Capitals

49ers RB Gore loving big holes created by O-line

49ers RB Gore loving big holes created by O-line

SANTA CLARA, Calif. (AP) Frank Gore looks at his three 100-yard rushing performances, four touchdowns and overall stellar output in the season's first half and is quick to praise an unheralded offensive line that plays such an integral part in helping him do it.

Helping San Francisco's entire offense shine, too. These big boys block all over the field, every which way - even if it means taking on a speedy, more athletic defensive back.

``It's fun because they look at you like you're not supposed to be down there,'' right tackle Anthony Davis said Wednesday. ``We're a lot bigger than them.''

Gore appreciates every athletic block, every hustle play.

The three-time Pro Bowl running back insists he has never had such huge holes ahead of him to run, and that is the ultimate compliment to the 49ers' talented, much-improved O-line. Gore is now gearing up for a strong stretch the rest of the way with the NFC West-leading Niners (6-2), as long as these guys keep doing the dirty work ahead of him to keep things clicking toward another playoff berth.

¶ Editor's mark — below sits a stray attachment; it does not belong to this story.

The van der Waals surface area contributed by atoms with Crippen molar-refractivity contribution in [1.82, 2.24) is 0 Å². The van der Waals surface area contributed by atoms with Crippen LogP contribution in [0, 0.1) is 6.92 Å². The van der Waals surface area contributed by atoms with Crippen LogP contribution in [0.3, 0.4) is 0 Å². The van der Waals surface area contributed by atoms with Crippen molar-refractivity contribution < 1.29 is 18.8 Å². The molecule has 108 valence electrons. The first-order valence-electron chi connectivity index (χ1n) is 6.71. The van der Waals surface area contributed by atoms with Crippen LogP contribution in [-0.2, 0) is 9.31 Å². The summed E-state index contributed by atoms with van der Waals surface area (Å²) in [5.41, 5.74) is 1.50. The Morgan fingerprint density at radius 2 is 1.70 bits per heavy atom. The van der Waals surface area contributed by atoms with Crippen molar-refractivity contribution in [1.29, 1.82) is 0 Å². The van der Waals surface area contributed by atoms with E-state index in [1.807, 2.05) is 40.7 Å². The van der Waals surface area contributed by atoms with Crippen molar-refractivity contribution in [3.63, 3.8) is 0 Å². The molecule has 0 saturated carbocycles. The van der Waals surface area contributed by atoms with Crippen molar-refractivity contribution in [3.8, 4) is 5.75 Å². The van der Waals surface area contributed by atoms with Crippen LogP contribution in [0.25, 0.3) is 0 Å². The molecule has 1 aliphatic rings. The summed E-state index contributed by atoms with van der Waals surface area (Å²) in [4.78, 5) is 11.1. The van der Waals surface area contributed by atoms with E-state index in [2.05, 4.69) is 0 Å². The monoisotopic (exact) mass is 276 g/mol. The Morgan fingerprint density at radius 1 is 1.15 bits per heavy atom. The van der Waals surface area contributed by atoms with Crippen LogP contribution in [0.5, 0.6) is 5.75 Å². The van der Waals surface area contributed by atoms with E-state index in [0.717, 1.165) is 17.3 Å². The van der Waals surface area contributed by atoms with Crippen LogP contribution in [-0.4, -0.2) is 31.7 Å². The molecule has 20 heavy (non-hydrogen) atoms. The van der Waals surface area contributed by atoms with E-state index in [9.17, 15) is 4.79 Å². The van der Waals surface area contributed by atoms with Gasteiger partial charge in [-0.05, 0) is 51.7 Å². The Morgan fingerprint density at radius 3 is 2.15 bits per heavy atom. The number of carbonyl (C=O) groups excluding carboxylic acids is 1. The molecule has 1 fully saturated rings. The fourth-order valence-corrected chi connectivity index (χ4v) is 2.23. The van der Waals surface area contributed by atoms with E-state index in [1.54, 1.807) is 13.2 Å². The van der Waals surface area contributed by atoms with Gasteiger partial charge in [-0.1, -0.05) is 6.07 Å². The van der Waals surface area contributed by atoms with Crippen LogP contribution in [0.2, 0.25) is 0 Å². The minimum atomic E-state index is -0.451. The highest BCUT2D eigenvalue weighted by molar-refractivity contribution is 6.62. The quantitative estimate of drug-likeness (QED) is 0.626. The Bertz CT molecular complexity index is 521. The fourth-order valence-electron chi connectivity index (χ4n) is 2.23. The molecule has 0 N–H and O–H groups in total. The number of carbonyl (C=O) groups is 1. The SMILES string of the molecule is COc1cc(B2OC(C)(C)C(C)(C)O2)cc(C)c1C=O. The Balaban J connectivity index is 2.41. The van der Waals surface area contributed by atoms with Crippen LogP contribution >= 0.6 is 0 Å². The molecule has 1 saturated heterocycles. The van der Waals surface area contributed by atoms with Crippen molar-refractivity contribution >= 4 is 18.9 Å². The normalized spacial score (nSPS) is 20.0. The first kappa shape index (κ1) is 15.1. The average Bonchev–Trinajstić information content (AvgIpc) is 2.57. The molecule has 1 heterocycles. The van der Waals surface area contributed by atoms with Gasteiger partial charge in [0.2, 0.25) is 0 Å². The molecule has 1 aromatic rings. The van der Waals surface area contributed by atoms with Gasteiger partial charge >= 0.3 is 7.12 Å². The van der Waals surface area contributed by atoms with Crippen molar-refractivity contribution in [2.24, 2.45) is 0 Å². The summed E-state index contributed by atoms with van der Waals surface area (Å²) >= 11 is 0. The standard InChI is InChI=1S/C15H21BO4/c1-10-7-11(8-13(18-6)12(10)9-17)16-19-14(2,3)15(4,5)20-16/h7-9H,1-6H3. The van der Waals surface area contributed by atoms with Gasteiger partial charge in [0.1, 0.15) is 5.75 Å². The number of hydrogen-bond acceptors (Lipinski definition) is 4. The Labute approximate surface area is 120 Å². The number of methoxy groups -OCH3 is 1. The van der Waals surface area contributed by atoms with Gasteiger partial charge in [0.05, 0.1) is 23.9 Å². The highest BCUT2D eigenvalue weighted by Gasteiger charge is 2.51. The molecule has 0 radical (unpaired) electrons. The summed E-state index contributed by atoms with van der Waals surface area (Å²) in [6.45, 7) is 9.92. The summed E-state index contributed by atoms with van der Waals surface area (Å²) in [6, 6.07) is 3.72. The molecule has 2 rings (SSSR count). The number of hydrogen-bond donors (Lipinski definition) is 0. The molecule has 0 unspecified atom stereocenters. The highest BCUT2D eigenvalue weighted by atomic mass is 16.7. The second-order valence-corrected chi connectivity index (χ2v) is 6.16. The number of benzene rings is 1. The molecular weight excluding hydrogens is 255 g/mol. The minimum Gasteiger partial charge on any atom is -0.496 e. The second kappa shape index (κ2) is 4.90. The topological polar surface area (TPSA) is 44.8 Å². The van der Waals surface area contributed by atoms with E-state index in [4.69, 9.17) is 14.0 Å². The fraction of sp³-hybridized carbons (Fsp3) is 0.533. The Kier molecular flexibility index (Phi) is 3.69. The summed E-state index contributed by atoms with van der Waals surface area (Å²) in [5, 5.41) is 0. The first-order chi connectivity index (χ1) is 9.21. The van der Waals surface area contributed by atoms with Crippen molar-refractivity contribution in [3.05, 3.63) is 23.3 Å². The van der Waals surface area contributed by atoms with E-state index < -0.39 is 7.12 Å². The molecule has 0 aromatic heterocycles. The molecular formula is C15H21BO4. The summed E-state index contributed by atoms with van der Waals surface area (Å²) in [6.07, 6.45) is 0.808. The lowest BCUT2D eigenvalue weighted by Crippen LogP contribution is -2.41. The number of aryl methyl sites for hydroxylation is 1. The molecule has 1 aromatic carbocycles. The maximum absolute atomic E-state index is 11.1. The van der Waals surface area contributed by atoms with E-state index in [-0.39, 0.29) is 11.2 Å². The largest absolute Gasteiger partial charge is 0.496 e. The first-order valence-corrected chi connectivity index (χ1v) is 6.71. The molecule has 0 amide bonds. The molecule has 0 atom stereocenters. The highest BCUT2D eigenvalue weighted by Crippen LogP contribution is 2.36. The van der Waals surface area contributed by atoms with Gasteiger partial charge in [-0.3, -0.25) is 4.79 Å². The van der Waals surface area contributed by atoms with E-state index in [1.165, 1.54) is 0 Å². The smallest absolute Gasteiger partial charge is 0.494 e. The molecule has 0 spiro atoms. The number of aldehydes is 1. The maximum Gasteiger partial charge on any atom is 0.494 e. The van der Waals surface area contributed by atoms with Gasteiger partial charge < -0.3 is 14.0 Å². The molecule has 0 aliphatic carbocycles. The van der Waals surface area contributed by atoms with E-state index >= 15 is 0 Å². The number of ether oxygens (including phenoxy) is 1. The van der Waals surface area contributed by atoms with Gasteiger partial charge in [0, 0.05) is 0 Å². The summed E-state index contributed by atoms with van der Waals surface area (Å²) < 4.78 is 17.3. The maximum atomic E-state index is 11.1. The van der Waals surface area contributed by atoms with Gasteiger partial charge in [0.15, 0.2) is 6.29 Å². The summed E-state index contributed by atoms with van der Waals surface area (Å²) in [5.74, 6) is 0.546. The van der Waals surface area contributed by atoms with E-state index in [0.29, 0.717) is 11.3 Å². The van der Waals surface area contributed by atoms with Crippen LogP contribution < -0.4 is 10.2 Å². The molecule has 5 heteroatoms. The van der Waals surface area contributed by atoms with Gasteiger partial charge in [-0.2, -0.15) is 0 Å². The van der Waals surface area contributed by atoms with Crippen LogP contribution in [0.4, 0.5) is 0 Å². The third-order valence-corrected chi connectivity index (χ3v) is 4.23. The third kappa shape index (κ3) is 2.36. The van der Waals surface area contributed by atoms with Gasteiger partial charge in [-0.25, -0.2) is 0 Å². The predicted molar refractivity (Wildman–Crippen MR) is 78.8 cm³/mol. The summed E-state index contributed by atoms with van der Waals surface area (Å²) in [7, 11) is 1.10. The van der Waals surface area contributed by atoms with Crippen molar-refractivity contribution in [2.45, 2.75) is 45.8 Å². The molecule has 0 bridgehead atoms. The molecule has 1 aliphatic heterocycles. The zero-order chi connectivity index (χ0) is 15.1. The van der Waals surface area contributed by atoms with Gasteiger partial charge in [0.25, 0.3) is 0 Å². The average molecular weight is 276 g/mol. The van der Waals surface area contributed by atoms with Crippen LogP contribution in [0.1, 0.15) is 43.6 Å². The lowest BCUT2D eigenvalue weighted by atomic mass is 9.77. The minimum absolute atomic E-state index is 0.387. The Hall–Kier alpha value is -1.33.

Gore has run for 656 yards on 119 carries, averaging a career-best 5.5 yards - topping his 5.4 average in 2006.

``My O-linemen are doing a (heckuva) job of springing me and giving me big lanes that I've never seen before,'' Gore said. ``So I have to give it to them, and to the receivers blocking down field.''

While Gore has only played alongside two Pro Bowl linemen during his eight NFL seasons with San Francisco - Larry Allen in 2006 and left tackle Joe Staley last season - recognition hardly means much to this tight-knit unit that truly enjoys going to work together each day during the grind of a 16-game season.

Early last year, the line faced criticism for a slow start, then took more heat after quarterback Alex Smith was sacked nine times in a Thanksgiving night loss at Baltimore. Staley, Jonathan Goodwin and Co. have done their best to ignore - and sometimes even call out - the skeptics and move forward by sticking together to stay the course.